• The application of the process to identify members may be run using the Internet. The results or list may be accessed using the Internet. The extraction may be run as a service. For example, several hospitals may participate in the service to have their patient information mined for terms. The service may be performed by a third party service provider (i.e., an entity not associated with the hospitals). Based on a per-use license, a periodically paid license, or other payment, the output list may be compared or otherwise made available.
  • In embodiments above, a graphical model is provided for list extraction. Manually annotated data is not needed. Instead, one or several positive examples from a class of interest and a medical corpus are input. Manual intervention over the course of execution may be avoided.
  • Various improvements described herein may be used together or separately. Any form of data mining or searching may be used. Although illustrative embodiments have been described herein with reference to the accompanying drawings, it is to be understood that the invention is not limited to those precise embodiments, and that various other changes and modifications may be affected therein by one skilled in the art without departing from the scope or spirit of the invention.

Claims (21)

1. A system for extracting members of a medical entity class from patient data, the system comprising:
an input operable to receive identification of at least a first member of the medical entity class;
a processor operable to extract at least a second member of the medical entity class from the patient data, the extraction being a function of the first member, the extraction being a semi-supervised process operable to identify the second member from the patient data comprising data for a plurality of patients, at least some of the data subjected to the semi-supervised process being free text with medical information related to symptoms, medication, test result, condition, disease, or combinations thereof; and
a display operable to output a listing of members of the medical entity class, the members comprising the at least first member and the at least second member extracted by the processor as a function of the first member.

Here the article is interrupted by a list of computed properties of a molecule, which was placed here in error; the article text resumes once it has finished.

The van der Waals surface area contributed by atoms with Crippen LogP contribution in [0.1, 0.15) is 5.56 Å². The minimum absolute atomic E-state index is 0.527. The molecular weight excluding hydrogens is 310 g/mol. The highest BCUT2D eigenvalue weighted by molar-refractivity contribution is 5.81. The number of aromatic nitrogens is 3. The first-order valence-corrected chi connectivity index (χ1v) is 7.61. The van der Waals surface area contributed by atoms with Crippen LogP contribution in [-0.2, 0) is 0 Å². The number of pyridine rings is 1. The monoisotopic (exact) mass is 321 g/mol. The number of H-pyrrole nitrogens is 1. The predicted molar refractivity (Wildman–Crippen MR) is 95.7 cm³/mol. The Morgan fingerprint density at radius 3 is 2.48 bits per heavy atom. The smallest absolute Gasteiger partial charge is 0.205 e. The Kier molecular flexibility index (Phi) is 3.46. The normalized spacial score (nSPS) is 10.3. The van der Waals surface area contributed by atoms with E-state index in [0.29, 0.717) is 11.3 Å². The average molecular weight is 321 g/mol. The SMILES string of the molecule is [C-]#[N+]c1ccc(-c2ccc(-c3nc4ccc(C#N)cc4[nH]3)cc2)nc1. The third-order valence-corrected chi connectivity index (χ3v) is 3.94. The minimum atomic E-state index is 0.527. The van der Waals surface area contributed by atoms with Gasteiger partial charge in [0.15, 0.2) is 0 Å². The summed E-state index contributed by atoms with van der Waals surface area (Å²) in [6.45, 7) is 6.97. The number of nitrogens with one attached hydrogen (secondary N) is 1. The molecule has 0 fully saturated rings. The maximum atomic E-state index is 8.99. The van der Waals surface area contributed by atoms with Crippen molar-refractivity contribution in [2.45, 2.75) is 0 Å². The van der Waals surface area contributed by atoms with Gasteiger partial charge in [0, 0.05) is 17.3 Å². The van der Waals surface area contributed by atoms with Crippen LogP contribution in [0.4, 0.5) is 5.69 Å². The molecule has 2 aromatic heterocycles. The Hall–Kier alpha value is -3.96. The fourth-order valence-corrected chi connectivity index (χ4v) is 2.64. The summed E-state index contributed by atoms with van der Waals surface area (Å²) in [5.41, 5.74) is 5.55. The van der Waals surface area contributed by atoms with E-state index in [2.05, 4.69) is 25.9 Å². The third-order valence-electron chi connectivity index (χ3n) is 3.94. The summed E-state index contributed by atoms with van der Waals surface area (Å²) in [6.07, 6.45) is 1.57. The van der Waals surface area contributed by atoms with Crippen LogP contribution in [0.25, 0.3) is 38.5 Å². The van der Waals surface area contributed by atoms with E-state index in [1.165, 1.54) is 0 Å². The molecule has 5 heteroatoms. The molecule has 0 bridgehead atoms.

2. The system of claim 1 wherein the free text comprises natural language information from a medical professional, the information including a misspelling, non-grammatical format, different formats, or combinations thereof.
3. The system of claim 1 wherein the processor or another processor is operable to learn from the patient data a model for determining a patient state, the learning being a function of the members, and wherein the display or another display is operable to output the patient state for at least one patient.
4. The system of claim 1 wherein the semi-supervised process uses lexical surface form features.
5. The system of claim 4 wherein the semi-supervised process identifies the second member as being in a list with the first member.
6. The system of claim 4 wherein the semi-supervised process identifies the second member as being in a similar contextual pattern as the first member.
7. The system of claim 5 wherein the semi-supervised process identifies a third member as being in a similar contextual pattern as the first member.
8. The system of claim 1 wherein the processor is operable to extract at least a third member as a function of the second member in an iteration of the semi-supervised process performed after extracting the second member, and wherein the processor is operable to deselect at least one of the second and third members from the listing as a function of a heuristic.
9. The system of claim 1 wherein the semi-supervised process is free of syntactical parsing.
10. The system of claim 1 wherein the second member comprises a rephrasing of the first member, the medical entity class comprises a canonical entity, and the listing of members is different for different datasets from respective different medical institutions, the different datasets associated with different numbers of patients.
11. In a computer readable storage medium having stored therein data representing instructions executable by a programmed processor for identifying a set of words or phrases for a canonical entity, the instructions comprising:
receiving at least one initial word or phrase;
identifying the set with lexical surface form features from free text without syntactical parsing of the free text, the identifying being a function of the at least one initial word or phrase; and
outputting the set.